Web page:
Thursday, May 06, 2010

Free goods

Yesterday, I overheared this recounting at a bar: "As she left, she told us in a loud voice that she was a restaurant blogger."

I was reminded of a recent post by British beer author/blogger Pete Brown. He was writing about the boorish behaviour of a certain group of beer drinkers, when he wrote this:

But I have never - in my life - walked into any pub and either demanded or expected a free or discounted drink because of who I am, or what I do. If I did, I would expect and deserve to be called a complete and utter fucking twat by anyone who witnessed it.

In my 20+ year career in the beer (and restaurant) business, I have watched as customers and managers and salespersons and reviewers have harangued others for free goods. A free drink, a free meal, a free keychain, and often more substantial.

The business may have been more 'cut-throat' in the bad old days, but never would these good folk today think their actions boorish at best or tantamount to soliciting a bribe at worst. Oh, banish the thought! It's ethics, Mr. Beer Writer and Ms. Beer Customer. It's ethics, Mr. Beer Salesman and Ms. Restaurant Manager.

And plain old civil manners.

  • Caveat lector: I sell beer and wine in northern Virginia.
  • Be sure to read the comments to this post.


  1. Have I ever begged for "free"? I really hope not. I have been offered samples and asked for them as well. But from the distributor so I figure this is part of the PR budget. But being in a pub or restaurant and demanding discount or free? I am not sure where on the continuum between rube and arsehole that would place me but I am sure that it would be somewhere in there.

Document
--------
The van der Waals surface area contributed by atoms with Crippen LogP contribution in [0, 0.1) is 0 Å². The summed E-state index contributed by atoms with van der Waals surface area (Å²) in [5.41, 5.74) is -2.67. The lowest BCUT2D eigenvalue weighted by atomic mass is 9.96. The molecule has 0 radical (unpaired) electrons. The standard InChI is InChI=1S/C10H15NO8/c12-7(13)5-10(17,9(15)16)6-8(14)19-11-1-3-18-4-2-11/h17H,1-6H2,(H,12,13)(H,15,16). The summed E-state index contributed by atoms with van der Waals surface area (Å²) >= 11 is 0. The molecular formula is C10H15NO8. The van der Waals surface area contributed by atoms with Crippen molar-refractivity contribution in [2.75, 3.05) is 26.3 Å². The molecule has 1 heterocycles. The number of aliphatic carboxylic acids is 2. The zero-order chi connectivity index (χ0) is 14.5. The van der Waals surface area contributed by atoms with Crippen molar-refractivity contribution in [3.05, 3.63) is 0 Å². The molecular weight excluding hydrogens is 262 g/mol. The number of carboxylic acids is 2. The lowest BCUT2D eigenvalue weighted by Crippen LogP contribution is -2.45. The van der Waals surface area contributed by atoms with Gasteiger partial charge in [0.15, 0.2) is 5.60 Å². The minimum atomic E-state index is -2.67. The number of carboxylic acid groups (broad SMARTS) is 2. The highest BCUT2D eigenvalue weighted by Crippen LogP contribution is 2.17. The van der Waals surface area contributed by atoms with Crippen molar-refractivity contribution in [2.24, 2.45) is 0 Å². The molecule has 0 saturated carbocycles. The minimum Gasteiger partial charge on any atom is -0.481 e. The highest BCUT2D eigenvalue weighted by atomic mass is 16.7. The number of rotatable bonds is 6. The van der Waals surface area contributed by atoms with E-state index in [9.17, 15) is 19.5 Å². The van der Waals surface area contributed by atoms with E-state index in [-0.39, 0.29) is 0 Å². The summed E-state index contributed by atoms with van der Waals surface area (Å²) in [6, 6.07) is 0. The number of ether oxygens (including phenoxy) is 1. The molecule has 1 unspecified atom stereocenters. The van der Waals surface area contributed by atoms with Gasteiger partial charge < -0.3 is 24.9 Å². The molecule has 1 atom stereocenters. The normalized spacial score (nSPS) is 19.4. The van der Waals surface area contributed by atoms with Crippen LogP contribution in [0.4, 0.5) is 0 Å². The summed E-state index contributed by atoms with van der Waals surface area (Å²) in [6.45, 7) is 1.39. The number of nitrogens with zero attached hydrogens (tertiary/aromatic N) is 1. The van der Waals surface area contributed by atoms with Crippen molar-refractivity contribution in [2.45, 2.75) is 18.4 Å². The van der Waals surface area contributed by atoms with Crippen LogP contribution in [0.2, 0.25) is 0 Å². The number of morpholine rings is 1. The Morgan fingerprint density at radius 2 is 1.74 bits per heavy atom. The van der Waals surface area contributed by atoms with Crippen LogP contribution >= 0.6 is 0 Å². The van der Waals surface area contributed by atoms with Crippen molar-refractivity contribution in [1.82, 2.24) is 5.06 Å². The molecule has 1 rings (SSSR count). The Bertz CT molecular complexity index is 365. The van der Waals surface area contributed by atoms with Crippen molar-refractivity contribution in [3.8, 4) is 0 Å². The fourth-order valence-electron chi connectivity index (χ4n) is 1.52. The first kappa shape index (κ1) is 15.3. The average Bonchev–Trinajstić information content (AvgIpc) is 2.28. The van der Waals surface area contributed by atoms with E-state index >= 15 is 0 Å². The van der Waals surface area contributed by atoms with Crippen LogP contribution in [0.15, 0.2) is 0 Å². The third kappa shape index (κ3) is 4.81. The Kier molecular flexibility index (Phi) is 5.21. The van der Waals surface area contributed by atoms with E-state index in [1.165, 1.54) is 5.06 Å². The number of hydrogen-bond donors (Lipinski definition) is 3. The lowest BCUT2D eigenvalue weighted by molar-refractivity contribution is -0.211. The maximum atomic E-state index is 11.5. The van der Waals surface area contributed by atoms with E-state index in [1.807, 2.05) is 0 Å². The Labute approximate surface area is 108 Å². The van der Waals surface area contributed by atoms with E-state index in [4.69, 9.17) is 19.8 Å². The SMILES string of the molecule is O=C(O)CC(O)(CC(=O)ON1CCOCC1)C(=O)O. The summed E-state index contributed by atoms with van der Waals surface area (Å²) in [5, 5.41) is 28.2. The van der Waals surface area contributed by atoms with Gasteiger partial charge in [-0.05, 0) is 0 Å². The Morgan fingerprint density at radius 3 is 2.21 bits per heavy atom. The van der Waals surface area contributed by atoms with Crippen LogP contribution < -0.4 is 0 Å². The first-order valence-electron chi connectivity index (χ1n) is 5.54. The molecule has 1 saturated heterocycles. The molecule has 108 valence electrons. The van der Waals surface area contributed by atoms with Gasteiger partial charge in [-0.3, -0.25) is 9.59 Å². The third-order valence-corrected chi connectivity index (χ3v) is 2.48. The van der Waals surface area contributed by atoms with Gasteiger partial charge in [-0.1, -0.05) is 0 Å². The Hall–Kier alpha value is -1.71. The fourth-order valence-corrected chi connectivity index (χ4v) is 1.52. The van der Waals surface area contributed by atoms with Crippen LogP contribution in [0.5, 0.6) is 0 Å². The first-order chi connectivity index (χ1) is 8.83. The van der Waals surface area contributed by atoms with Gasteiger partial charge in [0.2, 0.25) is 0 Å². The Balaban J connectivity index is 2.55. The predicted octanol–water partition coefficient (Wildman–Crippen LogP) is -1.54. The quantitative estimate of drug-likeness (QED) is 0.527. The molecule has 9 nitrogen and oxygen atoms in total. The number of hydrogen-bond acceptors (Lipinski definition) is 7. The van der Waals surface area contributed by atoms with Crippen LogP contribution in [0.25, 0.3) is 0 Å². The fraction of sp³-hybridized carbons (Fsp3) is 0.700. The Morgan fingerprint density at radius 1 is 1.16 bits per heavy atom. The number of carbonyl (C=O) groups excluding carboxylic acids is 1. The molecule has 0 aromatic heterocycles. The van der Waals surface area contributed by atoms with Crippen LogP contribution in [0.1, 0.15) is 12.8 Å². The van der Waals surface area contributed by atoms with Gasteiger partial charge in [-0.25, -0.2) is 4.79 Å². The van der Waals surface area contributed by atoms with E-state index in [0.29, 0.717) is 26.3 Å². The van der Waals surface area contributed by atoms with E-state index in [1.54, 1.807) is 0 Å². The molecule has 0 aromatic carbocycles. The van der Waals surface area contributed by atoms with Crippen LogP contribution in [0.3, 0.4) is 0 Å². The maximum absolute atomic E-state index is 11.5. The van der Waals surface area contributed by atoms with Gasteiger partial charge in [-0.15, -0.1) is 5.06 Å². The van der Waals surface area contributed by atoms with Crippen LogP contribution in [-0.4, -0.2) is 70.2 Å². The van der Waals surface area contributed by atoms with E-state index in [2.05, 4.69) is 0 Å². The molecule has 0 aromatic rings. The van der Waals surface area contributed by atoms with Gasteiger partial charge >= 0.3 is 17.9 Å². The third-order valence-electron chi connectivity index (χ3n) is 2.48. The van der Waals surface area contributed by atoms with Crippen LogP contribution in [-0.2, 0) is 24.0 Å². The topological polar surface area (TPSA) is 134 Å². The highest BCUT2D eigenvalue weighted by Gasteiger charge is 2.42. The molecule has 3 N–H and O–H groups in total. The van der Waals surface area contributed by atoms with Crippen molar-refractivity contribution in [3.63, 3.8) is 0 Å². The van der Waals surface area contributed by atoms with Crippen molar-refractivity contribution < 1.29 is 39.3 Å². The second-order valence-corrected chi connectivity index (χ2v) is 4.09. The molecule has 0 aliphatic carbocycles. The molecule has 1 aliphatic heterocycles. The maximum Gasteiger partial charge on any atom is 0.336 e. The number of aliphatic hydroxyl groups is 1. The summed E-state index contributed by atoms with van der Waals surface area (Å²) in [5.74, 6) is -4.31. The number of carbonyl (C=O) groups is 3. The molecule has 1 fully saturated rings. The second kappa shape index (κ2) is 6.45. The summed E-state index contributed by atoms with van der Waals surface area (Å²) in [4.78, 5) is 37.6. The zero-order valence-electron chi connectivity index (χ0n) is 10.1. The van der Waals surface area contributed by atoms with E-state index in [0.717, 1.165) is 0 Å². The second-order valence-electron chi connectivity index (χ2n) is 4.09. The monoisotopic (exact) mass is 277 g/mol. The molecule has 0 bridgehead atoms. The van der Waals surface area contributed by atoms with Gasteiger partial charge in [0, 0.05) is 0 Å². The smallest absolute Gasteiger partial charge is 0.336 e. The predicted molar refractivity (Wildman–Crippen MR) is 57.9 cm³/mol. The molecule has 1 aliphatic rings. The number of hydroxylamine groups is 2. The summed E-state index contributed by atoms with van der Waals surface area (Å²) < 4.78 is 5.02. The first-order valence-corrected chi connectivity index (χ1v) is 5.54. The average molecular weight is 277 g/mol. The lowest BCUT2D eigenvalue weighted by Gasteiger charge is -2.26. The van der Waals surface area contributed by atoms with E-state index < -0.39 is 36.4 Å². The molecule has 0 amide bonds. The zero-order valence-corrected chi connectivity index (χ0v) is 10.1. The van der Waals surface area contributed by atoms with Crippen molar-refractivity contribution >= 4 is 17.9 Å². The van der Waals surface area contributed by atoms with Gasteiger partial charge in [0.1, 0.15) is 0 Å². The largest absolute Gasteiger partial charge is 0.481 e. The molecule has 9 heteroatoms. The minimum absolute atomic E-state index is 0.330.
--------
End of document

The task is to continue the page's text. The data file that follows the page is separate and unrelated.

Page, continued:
A Good Beer Blog

  2. My reply:

  3. Also, in a related theme, see today's "Pearls Before Swine" comic:

  4. Yeah, you're right, disgusting behaviour. Samples - not really the same as demanding free food just co you managed to get a free blogging account.

  5. The ability to publish (with or without real credentials) is empowering. It even sometimes gets us things we normally wouldn't get in "real life." However, uttering the phase you overheard in any way that isn't clearly facetious is shameful.

  6. A thoughtful response from Martin Wooster, a writer for Mid-Atlantic Brewing News:

    Well, my rules are:

    * I do accept free dinners but I have always written about the dinners I accept. I only ask to be comped for dinners I think have news value (i.e. you're bringing in a brewer from Lower Slobbovia).

    * I of course accept review copies of books I'm reviewing.

    * I pay for EVERYTHING that I'm not reviewing. And I've never begged any brewer/publican/beer store owner for freebies. That's not professional--and I may be weird, but I am professional.

    The Pete Brown story is a bit more ambiguous. If CAMRA negotiates discounts with pubs they should honor them. But these railfans give CAMRA a bad name and Brown is right to critique their boorishness.


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